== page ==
The U.S. Department of Energy has announced that it wants to establish minimum energy efficiency standards for all computers and servers sold in the United States. A new study shows that large server farms can, in fact, cut electricity use and greenhouse gas emissions sharply with off-the-shelf equipment and proven energy management practices.
Most big data centers could slash their greenhouse gas emissions by 88 percent by switching to efficient, off-the-shelf equipment and improving energy management, according to new research.The carbon emissions generated by a search on Google or a post on Facebook are related mostly to three things: the computing efficiency of IT (information technology) data center equipment, like servers, storage and network switches; the amount of electricity a data center's building uses for things other than computing, primarily cooling; and how much of the center's electricity comes from renewable or low-carbon sources
"Of these three, improving the efficiency of the IT devices is overwhelmingly the most important," said Jonathan Koomey, a co-author of the study, "Characteristics of Low-Carbon Data Centers," published online June 25 in Nature Climate Change.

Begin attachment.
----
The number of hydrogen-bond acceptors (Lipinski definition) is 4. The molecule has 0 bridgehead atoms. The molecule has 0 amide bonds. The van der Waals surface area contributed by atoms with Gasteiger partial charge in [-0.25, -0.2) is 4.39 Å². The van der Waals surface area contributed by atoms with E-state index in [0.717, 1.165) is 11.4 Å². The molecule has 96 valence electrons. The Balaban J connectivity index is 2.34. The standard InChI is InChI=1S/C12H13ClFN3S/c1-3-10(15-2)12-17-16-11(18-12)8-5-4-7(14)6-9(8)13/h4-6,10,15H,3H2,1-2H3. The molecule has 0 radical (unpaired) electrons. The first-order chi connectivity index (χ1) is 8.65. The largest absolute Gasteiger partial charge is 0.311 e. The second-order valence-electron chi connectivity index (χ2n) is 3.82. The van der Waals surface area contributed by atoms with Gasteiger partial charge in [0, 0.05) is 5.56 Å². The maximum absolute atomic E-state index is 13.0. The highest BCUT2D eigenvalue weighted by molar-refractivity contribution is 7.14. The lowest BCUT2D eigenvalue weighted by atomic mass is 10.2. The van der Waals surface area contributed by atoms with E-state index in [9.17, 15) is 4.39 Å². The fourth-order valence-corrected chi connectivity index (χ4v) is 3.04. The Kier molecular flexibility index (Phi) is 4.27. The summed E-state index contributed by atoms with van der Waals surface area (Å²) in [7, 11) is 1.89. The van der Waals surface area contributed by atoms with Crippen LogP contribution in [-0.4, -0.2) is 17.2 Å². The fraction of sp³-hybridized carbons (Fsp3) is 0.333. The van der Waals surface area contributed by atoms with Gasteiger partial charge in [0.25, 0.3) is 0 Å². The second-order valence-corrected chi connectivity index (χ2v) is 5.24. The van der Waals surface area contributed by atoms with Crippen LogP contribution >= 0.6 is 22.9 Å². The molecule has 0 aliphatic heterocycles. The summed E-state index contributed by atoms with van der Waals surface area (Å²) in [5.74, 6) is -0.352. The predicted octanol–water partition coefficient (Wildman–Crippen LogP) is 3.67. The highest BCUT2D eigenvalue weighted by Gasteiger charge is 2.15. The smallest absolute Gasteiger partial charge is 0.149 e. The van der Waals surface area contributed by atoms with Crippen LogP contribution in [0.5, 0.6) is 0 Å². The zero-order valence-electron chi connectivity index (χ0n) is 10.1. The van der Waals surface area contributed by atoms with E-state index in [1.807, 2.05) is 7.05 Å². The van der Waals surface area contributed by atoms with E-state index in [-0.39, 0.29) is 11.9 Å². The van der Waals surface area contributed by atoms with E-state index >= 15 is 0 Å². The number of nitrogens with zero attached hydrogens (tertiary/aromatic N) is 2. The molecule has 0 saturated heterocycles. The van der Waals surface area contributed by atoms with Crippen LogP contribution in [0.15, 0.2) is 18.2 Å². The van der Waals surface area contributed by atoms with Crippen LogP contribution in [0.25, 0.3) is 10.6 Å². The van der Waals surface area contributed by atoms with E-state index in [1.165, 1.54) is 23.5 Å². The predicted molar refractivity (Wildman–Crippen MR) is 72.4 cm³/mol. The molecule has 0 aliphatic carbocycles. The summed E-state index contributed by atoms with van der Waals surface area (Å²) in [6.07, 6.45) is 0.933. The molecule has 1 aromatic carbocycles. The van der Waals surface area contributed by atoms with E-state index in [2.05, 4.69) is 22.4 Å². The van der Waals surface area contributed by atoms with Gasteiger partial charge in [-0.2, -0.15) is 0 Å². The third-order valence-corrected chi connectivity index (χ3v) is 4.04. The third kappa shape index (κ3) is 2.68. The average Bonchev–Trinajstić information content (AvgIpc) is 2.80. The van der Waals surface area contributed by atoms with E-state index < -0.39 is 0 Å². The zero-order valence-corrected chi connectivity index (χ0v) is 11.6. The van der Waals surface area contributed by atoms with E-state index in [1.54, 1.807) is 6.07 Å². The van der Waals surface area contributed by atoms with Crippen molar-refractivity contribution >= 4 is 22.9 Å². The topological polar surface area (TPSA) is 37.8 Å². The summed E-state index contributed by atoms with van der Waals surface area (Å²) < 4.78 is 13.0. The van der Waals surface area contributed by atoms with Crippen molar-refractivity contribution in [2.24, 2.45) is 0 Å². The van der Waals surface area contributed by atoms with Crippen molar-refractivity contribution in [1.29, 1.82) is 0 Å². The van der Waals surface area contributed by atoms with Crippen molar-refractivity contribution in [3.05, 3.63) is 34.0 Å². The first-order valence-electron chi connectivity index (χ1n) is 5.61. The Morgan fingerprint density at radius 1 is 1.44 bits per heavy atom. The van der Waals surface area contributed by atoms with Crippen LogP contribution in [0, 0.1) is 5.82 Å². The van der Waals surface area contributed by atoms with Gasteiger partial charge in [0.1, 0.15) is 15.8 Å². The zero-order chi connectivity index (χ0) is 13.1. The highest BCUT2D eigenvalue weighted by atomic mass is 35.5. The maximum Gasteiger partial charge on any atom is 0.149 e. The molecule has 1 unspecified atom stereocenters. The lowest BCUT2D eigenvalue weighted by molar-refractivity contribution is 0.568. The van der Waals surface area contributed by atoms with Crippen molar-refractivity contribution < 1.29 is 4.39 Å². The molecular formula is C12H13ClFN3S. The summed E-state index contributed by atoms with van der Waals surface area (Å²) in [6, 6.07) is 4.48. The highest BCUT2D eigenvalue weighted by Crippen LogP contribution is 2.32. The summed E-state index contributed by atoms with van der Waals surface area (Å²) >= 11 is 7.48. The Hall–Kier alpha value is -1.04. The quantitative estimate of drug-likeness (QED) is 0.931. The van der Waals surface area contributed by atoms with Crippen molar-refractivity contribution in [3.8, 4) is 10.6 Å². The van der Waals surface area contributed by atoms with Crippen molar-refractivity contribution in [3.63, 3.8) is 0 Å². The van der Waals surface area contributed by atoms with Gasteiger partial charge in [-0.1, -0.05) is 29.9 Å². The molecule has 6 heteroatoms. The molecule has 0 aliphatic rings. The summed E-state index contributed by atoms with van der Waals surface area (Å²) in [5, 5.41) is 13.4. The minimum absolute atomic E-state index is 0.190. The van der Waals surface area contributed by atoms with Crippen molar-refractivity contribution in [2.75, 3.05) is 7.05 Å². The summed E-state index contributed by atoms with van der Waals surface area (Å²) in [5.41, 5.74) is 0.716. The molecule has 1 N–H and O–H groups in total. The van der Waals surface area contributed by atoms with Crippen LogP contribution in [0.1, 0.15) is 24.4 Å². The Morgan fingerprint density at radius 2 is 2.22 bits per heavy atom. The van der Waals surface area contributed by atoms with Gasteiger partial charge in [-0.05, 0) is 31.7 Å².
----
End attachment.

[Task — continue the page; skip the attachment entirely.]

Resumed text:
The processors in most server farms perform computations at just 3 percent to 5 percent of their maximum capacity. Server virtualization, consolidation and better software can increase utilization to greater than 30 percent, and in some cases to be as high as 80 percent.
Big, outward-facing companies whose business primarily is cloud computing have solved the sustainability problem for data centers. eBay even discloses its data center efficiency publicly at dse.ebay.com.
After IT equipment, the second major way to reduce greenhouse gas emissions associated with data centers is to improve the efficiency of the buildings that support them. A key measurement of efficiency is the ratio of electricity used to perform computations to the amount of power consumed for secondary support, like cooling and monitoring systems. Typically that ratio is about 1 kilowatt-hour for computing to 0.8 kWh for the facility. State-of-the-art data centers have reduced the ratio to about 1 to 0.1 kWh, said study co-author Arman Shehabi of Lawrence Berkeley National Laboratory's Environmental Energy Technologies Division. "They locate server farms in cool climates like the U.S. Northwest, Sweden and Iceland. They purchase processors that are less sensitive to heat. And they use efficient cooling equipment and air-flow management."
Of the potential 88 percent reduction in greenhouse gas emissions, though, IT device efficiency accounts for about 80 percent and facility energy management for only about 8 percent. Once those two areas are maximized, sourcing electricity from renewables like wind and solar power, plus green handling of retired equipment, can get a typical data center's emissions down 98 percent.